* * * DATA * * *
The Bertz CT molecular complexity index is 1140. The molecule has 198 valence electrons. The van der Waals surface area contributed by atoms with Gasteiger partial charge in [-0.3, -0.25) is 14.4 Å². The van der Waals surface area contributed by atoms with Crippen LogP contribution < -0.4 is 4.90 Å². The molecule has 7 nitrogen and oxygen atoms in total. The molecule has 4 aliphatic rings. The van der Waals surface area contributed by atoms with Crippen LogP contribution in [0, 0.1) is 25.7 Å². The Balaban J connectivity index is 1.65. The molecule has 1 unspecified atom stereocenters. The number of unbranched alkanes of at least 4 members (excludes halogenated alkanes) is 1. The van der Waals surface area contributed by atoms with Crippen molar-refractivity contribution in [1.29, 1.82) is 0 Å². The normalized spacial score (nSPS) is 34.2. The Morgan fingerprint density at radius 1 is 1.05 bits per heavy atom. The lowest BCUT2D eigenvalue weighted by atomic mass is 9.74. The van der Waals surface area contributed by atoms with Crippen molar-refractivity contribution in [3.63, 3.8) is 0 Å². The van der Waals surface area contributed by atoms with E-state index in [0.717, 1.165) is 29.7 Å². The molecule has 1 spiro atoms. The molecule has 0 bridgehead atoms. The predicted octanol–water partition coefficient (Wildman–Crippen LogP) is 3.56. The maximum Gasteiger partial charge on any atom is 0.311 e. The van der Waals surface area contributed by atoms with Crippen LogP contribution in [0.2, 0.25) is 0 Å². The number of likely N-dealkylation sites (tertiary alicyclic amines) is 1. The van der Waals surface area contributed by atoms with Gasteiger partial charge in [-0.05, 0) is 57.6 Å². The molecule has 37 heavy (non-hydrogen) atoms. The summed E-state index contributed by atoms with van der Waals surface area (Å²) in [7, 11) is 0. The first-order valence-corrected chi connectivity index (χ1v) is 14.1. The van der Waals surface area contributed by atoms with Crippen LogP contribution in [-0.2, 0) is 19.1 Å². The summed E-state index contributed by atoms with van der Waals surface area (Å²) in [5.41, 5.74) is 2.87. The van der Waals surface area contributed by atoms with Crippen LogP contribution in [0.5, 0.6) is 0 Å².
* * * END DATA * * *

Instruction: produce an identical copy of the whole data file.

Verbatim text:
The Bertz CT molecular complexity index is 1140. The molecule has 198 valence electrons. The van der Waals surface area contributed by atoms with Gasteiger partial charge in [-0.3, -0.25) is 14.4 Å². The van der Waals surface area contributed by atoms with Crippen LogP contribution < -0.4 is 4.90 Å². The molecule has 7 nitrogen and oxygen atoms in total. The molecule has 4 aliphatic rings. The van der Waals surface area contributed by atoms with Crippen LogP contribution in [0, 0.1) is 25.7 Å². The Balaban J connectivity index is 1.65. The molecule has 1 unspecified atom stereocenters. The number of unbranched alkanes of at least 4 members (excludes halogenated alkanes) is 1. The van der Waals surface area contributed by atoms with Crippen molar-refractivity contribution in [1.29, 1.82) is 0 Å². The normalized spacial score (nSPS) is 34.2. The Morgan fingerprint density at radius 1 is 1.05 bits per heavy atom. The lowest BCUT2D eigenvalue weighted by atomic mass is 9.74. The van der Waals surface area contributed by atoms with Crippen molar-refractivity contribution in [3.63, 3.8) is 0 Å². The van der Waals surface area contributed by atoms with E-state index in [0.717, 1.165) is 29.7 Å². The molecule has 1 spiro atoms. The molecule has 0 bridgehead atoms. The predicted octanol–water partition coefficient (Wildman–Crippen LogP) is 3.56. The maximum Gasteiger partial charge on any atom is 0.311 e. The van der Waals surface area contributed by atoms with Crippen LogP contribution in [0.2, 0.25) is 0 Å². The number of likely N-dealkylation sites (tertiary alicyclic amines) is 1. The van der Waals surface area contributed by atoms with Gasteiger partial charge in [-0.05, 0) is 57.6 Å². The molecule has 37 heavy (non-hydrogen) atoms. The summed E-state index contributed by atoms with van der Waals surface area (Å²) in [7, 11) is 0. The first-order valence-corrected chi connectivity index (χ1v) is 14.1. The van der Waals surface area contributed by atoms with Crippen LogP contribution in [-0.2, 0) is 19.1 Å². The summed E-state index contributed by atoms with van der Waals surface area (Å²) in [5.41, 5.74) is 2.87. The van der Waals surface area contributed by atoms with Crippen LogP contribution in [0.5, 0.6) is 0 Å².